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Syracuse football is looking to upgrade facilities, but will it change anything?

Syracuse is once again about to change the architecture of and around Manley Field House

Syracuse Hosts Pep Rally For Men’s And Women’s Final Four Basketball Teams Photo by Brett Carlsen/Getty Images

The Syracuse Orange football program is not the richest program in college football. We’ve heard journalists report things to that effect, and the lack of ticket revenue due to the COVID-19 pandemic has certainly impacted all Syracuse University departments. However, with things getting back to normal this season, it seems that the money is flowing back to the Orange enough that there are new long term (expensive) plans to improve the football facilities at Syracuse, according to (Subscription required)

The story is a subscriber exclusive, so we aren’t going to pull out the specifics of the plan here. What you need to know is that the football space attached to Manley Field House is going to expand, as well as the Ensley Athletic Center, which was just erected in 2014.

We know that Clemson, Florida State, and North Carolina have football complexes far above what Syracuse offers. The arms race that is Division I facilities never stops, and the Seminoles are ready to upgrade. But for the Orange, without serious finical windfalls, the money to upgrade the Athletics facilities has been funneled into (much needed) improvements of the Carrier Dome. This plan set forward is promising, but not to move the Orange into the top of the ACC: it’s to keep up with the rest of Syracuse’s peers.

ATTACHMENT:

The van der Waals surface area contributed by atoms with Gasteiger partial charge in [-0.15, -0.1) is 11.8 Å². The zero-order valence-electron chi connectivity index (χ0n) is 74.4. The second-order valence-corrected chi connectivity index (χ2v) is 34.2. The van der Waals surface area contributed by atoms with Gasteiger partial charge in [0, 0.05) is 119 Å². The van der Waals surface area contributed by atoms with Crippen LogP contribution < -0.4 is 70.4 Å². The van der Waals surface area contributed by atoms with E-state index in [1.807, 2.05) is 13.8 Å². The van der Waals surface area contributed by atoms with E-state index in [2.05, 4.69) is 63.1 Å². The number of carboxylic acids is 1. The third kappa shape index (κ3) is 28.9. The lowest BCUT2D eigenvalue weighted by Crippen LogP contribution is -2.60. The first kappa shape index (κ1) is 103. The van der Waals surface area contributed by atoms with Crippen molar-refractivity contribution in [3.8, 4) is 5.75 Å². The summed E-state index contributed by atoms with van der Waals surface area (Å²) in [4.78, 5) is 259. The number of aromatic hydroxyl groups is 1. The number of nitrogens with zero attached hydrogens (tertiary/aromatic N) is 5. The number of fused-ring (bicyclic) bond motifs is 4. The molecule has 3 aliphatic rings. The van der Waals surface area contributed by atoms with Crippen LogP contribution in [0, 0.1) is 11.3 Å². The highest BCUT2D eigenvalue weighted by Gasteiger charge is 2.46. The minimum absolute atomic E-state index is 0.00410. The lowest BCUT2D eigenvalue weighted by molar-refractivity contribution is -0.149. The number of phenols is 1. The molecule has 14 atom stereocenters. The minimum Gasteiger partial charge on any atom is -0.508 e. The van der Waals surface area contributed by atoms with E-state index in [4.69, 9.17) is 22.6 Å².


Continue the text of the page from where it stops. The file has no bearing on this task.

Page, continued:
Virginia just unveiled their new master plan for campus improvements, which includes a new stand alone football facility. Wake Forest just announced plans for a new $38 million football facility, Boston College just opened a new field house in 2018, and Pitt famously gets to share a facility with the Pittsburgh Steelers. I could keep going, but having been able to personally visit the campuses and facilities of Duke, North Carolina State, Cincinnati, and Virginia Tech, what the Orange offers (which I’ve also been able to tour) pales in comparison to most peer programs.

It’s not a new development; one of the criticisms of Ensley was that it was a bandaid on what needed to be an overhaul of the football space. Football alumni have not been shy to voice these concerns, and it seems that Syracuse, under new fundraising leadership, is taking a more long term look at what can be done to keep the school competitive with their ACC peers.

We’ve seen that the Orange have amped up fundraising under Wildhack, and it seems that we now know what they’re driving towards.